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Dark Adventure Radio Theatre: Masks of Nyarlathotep

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shoggothsean

You know the motto of the HPLHS is "Ludo Fore Putavimus" - we thought it would be fun. Good luck with the decoding!

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CTPhipps

Finished.

 

I really loved it right up until the end where I thought it got too dark (too dark for Lovecraft? Yes, when it's PULP RADIO).

 

Still, overall a very awesome experience.

 

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willmize

You people really need to quit making me want to spend my money!

Not cool, man! Not cool!

 

- Bill

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Denis
7 hours ago, willmize said:

You people really need to quit making me want to spend my money!

 

As my daughter would say: "I feel you!!" ;) 

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Maccabeus
20 hours ago, Denis said:

I just received my Dark Adventure Decoder badge, and I must say I'm having way too much fun with it! I'll have to re-listen to the chapters I already listened to in order to get the clues. There goes another evening! :) 

 

My curiosity has gotten in the way and I've gone the other route. I'm still in Ch 4 because I stop listening until I've solved the coded message for that section. After I've solved them all, I'll be able to go back through and listen for enjoyment without distraction. 

 

Chances are it'll take you more than a single evening to solve (or even detect) the coded messages. Some of them are fiendishly difficult even with the proper key sequence. 

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CTPhipps

https://unitedfederationofcharles.blogspot.com/2019/02/masks-of-nyarlathotep-radio-play-review.html

 

MASKS OF NYARLATHOTEP remains one of the greatest RPG supplements of all time. It was created in 1984 by Larry DiTillio and Lynn Willis before being updated in 2018 by Mike Mason, Lynne Hardy, Paul Fricker, and Scott Dorward. Its premise is simple: nasty no-goodnik cultists are going to destroy the world and the Investigators have to go on a globe-trotting adventure to stop them.

 

The campaign was famous because it incorporated multiple elements that made it enjoyable as well as flexible in a time when most modules consisted of, "go to Dungeon, kill everyone inside the Dungeon." While it followed the Shadows of Yog-Sothoth game that tried something similar, most people genuinely agree that Masks was the superior of the modules.

 

The original campaign was not without its flaws. Much like Indiana Jones and the Temple of Doom, it was a story that took a somewhat too stereotypical view of Native peoples in order to facilitate its Pulp feel. It also was a work that presumed the Investigators would be white male protagonists given the story substantially changes if it's 1920s men of color or women running around shooting up the place.

 

The campaign also had the flaw of being something of a meatgrinder with stories of whole parties being wiped out a not-uncommon occurence for Keepers. Generally, the ideal Call of Cthulhu game is player characters investigating sinister goings on, finding a monster, and hopefully having deduced its weakness before using it. Masks of Nyarlathotep is a story best served with Thompson Machine Guns, two fists, and plenty of dynamite.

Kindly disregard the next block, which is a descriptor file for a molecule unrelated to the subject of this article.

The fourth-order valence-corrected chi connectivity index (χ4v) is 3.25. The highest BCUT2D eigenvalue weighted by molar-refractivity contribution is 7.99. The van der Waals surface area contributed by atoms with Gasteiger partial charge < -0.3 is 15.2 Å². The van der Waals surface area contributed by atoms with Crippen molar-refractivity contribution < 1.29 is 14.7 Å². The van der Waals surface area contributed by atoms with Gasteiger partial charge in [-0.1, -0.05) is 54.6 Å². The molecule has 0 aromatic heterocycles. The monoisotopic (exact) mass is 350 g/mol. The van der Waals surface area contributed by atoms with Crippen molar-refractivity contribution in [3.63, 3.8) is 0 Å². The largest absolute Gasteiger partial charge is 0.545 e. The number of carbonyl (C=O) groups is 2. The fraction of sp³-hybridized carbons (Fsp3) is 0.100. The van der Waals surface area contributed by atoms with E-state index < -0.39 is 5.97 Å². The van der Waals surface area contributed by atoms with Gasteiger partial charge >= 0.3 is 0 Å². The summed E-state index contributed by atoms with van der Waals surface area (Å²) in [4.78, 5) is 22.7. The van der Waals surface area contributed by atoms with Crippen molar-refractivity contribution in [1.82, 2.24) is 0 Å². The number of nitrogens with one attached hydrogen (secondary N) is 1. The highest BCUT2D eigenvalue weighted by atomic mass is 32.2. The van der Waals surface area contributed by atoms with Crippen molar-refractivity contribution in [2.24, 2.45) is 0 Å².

As such, I was very excited about hearing that the H.P. Lovecraft Historical Society was going to do an adaptation of the campaign to their Dark Adventure Radio series. The premise of them are that HPL didn't remain a obscure but beloved magazine author but was adapted to radio like the Shadow and Superman. The radio plays are deliberately Pulpy (I'm going to overuse that word but it's the best one for it) with dramatic cliffhangers, deliberately ridiculous commercials (asbestos teddy bears!), and overacting. It's very enjoyable and fits the style of the Call of Cthulhu games greatly. It makes me wish they'd adapt other campaigns like the Horror of the Orient Express.

 

The radio play is adapted from the 7th Edition rewrite of the module and benefits from having a slightly-more self-aware narrative that acknowledges the racism, sexism, and imperialism of the time. It's mostly done in a cheeky and humorous style with the assumption being the characters know that colonialism and misogyny is bad.

Hazel Kalifan, one of the protagonists, is a real "Annie Oakley type" and does more as the central heroine to make a statement than any direct statements by the narrative. I'm also fond of her supporting cast in elderly Suffragist Victoria Woodhull, Zeke the two fisted adventurer who would have been the star decades ago, and Cecil the insurance investigator.

 

Overall, the story is enjoyable from beginning to end but does suffer a little bit toward the end. The problem boils down to tonal imbalance and mood whiplash. Basically, the story can't quite decide if it's a rollicking Pulp adventure or a somber horror story that not everyone is expected to live through. It's actually true to the original campaign in that respect but the "Kill Em All" heavy body-count by the end (no spoilers on who makes it through and who doesn't) leaves the ending feeling less triumphant than the climax should be. Mind you, I only played Masks of Nyarlathotep with Pulp Cthulhu rules and heavy modification so maybe my expectations of the story were different.